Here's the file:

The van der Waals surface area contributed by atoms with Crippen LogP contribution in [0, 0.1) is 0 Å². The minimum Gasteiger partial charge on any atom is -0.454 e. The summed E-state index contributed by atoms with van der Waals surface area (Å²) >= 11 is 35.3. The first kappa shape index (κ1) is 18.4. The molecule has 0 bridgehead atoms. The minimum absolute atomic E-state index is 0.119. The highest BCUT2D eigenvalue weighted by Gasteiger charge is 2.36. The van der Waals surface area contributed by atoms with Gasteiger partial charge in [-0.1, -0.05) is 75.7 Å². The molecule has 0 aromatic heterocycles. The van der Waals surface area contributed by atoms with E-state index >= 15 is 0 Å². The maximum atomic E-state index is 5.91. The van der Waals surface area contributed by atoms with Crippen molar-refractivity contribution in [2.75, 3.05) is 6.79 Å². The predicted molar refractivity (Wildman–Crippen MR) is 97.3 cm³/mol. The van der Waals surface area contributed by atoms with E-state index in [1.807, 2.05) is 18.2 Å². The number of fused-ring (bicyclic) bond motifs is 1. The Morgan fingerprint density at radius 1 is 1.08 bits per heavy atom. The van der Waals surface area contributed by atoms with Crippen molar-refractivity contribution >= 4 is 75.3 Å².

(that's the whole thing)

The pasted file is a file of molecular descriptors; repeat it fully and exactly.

The van der Waals surface area contributed by atoms with Crippen LogP contribution in [0, 0.1) is 0 Å². The minimum Gasteiger partial charge on any atom is -0.454 e. The summed E-state index contributed by atoms with van der Waals surface area (Å²) >= 11 is 35.3. The first kappa shape index (κ1) is 18.4. The molecule has 0 bridgehead atoms. The minimum absolute atomic E-state index is 0.119. The highest BCUT2D eigenvalue weighted by Gasteiger charge is 2.36. The van der Waals surface area contributed by atoms with Gasteiger partial charge in [-0.1, -0.05) is 75.7 Å². The molecule has 0 aromatic heterocycles. The van der Waals surface area contributed by atoms with E-state index >= 15 is 0 Å². The maximum atomic E-state index is 5.91. The van der Waals surface area contributed by atoms with Crippen molar-refractivity contribution in [2.75, 3.05) is 6.79 Å². The predicted molar refractivity (Wildman–Crippen MR) is 97.3 cm³/mol. The van der Waals surface area contributed by atoms with E-state index in [1.807, 2.05) is 18.2 Å². The number of fused-ring (bicyclic) bond motifs is 1. The Morgan fingerprint density at radius 1 is 1.08 bits per heavy atom. The van der Waals surface area contributed by atoms with Crippen molar-refractivity contribution >= 4 is 75.3 Å².